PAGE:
First, create a CSS file for each user like this:

/* Default class */
a.relationship {
background: url(neutral.gif);
width: 12px;
height: 12px;
display: inline-block;
text-decoration: none;
}

/* User-specific values start here: */

/* Friends */
a.user3352,a.user42 { background: url(friend.gif); }

/* Foes */
a.user666 { background: url(foe.gif); }

Next, replace the HTML in the comments section with generic relationship information such as:

<link rel="stylesheet" type="text/css" href="relationships.css">
[...]
<p>by neutral (1234) <a href="bar" class="user1234 relationship">&nbsp;</a> on 2008-01-20</p>
<p>by Just Some Guy (3352) <a href="bar" class="user3352 relationship">&nbsp;</a> on 2008-01-20</p>
<p>by foe (666) <a href="bar" class="user666 relationship">&nbsp;</a> on 2008-01-20</p>

All "a" tags with the "relationship" class get the default CSS values. If there is also a corresponding "user*" selector in the visitor's stylesheet, then the values in that selector override the defaults. For a sad user with no friends, this means that everyone gets the neutral.gif icon. As that user accumulates more specific relationships, those CSS definitions are applied instead.

This benefits Slashdot because suddenly they don't have to generate a brand new comments section for every visitor. The per-user CSS would also be extremely simple to generate. In any case, it would be no more difficult than the current method of embedding all that information directly into the comments section.

Finally, those CSS files could also be cached very easily. Since they would only change whenever a user's relationships are modified, Slashdot would no longer have to query that information every single time it creates a page.

There are two drawbacks to this idea. First, there are no more alt attributes on images, so users don't see a "Friend" popup if they hover over the relationship button. If that's a problem, replace the icons with little smiley or frowny faces as appropriate. Second, it would take slightly more work to support putting users in multiple categories at the same time ("Friend" + "Freak"). The fix is to create a whole set of graphics like "friend_freak.gif" and "foe_friendoffriend.gif" and corresponding CSS classes. There aren't that many categories, though, so it would require only minimal extra work to cover every possible combination.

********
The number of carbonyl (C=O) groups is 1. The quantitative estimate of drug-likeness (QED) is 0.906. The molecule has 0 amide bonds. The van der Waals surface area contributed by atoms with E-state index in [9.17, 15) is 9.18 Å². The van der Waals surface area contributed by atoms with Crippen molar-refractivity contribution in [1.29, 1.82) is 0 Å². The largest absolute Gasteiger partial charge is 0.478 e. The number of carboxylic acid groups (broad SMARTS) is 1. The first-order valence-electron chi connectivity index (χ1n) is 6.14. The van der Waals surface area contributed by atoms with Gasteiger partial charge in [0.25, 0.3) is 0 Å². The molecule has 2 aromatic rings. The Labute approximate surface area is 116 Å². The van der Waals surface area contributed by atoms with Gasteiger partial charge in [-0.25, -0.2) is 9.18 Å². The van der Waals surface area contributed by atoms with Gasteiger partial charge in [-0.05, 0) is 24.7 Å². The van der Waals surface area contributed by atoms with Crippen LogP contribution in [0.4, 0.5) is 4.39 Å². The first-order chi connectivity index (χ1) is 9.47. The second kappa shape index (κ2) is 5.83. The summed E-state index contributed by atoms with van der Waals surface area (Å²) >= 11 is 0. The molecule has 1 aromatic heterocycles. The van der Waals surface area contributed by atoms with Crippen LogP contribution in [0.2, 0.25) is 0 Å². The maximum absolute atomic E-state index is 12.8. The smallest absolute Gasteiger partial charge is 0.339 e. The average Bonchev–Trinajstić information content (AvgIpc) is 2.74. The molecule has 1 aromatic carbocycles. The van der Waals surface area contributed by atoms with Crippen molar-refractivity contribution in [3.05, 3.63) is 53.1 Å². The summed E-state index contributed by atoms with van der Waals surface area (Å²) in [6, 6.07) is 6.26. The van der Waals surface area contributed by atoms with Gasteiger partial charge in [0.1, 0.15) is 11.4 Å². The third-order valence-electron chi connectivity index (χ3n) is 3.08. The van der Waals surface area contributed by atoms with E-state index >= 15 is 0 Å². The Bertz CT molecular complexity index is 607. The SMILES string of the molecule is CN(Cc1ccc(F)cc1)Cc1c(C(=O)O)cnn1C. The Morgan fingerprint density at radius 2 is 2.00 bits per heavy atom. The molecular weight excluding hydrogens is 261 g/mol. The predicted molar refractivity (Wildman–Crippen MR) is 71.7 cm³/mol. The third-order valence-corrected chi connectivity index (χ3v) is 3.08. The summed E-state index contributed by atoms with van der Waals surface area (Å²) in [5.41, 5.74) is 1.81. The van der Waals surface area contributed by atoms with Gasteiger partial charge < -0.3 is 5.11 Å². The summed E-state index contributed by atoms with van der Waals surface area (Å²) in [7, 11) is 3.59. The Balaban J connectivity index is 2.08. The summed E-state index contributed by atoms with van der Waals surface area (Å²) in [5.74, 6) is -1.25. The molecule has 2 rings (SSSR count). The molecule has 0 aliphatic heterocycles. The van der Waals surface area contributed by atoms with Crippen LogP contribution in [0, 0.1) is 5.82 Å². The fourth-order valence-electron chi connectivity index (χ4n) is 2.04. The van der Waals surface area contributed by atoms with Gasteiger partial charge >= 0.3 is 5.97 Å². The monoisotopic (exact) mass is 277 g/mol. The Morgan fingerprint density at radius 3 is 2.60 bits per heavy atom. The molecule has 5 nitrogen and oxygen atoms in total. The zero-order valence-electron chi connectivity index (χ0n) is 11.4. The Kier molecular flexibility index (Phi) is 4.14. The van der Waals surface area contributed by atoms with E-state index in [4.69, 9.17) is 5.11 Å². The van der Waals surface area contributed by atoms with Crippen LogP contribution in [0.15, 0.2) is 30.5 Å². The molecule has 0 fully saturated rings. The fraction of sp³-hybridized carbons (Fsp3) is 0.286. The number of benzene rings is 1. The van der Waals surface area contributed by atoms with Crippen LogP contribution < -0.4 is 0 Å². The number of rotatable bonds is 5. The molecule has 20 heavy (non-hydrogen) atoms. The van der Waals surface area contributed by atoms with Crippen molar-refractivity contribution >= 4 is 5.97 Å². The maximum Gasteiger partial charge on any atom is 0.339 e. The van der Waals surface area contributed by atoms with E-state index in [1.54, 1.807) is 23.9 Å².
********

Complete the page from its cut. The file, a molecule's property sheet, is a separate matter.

How 'bout it, Taco - could you use something like that? Less code, less bandwidth, and less processing should be pretty easily reachable goals.

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Get over it, UbuntuDupe

Just Some Guy Just Some Guy writes  |  about 7 years ago

UbuntuDupe screwed up an Ubuntu installation almost two years ago. He still hasn't gotten over it.

UD, let me give you some free advice: move on. Really. You don't even have to admit that you were wrong. Just stop yapping about it and move on.

Do you notice that every time you bring this up, everyone opposes you? It's not because we don't like you, but because even if you were in the right (which you weren't), after two years we simply don't want to hear it anymore. Stop embarrassing yourself and let it die already, OK?

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NSFW? Fark off.

Just Some Guy Just Some Guy writes  |  about 7 years ago